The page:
No, China isn’t giving Katy Perry another chance

China won’t hear her roar.
China won’t hear her roar.
Image: Owen Sweeney/Invision/AP
We may earn a commission from links on this page.

China may not have forgiven Katy Perry yet.

The singer was denied a visa to China to perform at an upcoming Victoria’s Secret Fashion Show scheduled for the end of the month, according to the New York Post’s Page Six. China-focused website China Digital Times earlier this month posted a letter purportedly from Katy Perry, pledging to Chinese authorities “observe the laws and regulations” of China in her upcoming performance there, including doing nothing that would “jeopardize China’s unity and integrity.”

Page Six said that some of the models, including Gigi Hadid, had also been banned.

In 2015, Katy Perry, known as “Fruit Sister” among fans in China, angered Chinese fans after she performed while wrapped in a Taiwan (officially the Republic of China) flag at a show in Taipei, and wore a dress adorned with sunflowers, the symbol of large-scale protests in Taiwan against a proposed trade pact with China.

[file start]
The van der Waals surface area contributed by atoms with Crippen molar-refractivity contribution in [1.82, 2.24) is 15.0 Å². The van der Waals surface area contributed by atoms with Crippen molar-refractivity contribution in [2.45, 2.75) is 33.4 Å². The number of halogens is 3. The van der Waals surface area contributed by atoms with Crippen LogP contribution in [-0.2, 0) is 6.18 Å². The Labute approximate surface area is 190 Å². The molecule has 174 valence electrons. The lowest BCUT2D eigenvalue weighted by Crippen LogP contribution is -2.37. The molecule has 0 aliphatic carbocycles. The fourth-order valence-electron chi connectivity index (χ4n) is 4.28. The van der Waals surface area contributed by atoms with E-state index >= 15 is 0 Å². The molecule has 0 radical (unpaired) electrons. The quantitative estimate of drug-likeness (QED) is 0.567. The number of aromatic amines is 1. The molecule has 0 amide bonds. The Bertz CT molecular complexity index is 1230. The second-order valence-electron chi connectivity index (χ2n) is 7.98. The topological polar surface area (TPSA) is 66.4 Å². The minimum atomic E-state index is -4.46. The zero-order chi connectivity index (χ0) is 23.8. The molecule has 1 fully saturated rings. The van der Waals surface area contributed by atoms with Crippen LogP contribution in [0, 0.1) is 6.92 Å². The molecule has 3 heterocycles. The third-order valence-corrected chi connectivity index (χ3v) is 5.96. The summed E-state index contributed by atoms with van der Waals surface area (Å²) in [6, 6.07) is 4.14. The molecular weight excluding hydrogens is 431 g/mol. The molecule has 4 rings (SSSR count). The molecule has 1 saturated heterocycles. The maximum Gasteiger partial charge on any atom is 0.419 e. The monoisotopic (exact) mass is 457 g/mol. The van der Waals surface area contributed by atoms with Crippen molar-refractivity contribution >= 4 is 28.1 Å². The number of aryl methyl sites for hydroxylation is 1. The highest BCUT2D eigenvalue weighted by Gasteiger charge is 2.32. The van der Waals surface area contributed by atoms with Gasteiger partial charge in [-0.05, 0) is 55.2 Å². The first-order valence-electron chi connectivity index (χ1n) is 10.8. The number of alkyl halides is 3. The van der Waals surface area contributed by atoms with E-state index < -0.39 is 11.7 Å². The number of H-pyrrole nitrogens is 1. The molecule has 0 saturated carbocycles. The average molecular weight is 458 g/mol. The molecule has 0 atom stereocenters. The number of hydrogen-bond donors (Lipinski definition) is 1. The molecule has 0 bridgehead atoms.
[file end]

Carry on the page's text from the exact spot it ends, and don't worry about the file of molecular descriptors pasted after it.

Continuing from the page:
China claims Taiwan as its own territory and puts pressure on international organizations not to allow Taiwan to participate in events under its own name, or use its own red, blue, and white flag.

It seemed that Katy Perry was back in China’s good books last year in November, however, when she was scheduled to play a show linked to Alibaba’s Singles Day shopping event, but she abruptly canceled citing a family emergency—some Chinese fans said the real reason was because she was too distraught from Hillary Clinton’s electoral loss.

The list of celebrities banned from China is getting longer and longer. Justin Bieber was this year barred from touring in China because of unspecified “bad” behavior. Others, like Lady Gaga and Bjork, have expressed support for Tibetan spiritual leader the Dalai Lama—Richard Gere recently said that his support for Tibet has ruined his career because of China’s interference in Hollywood.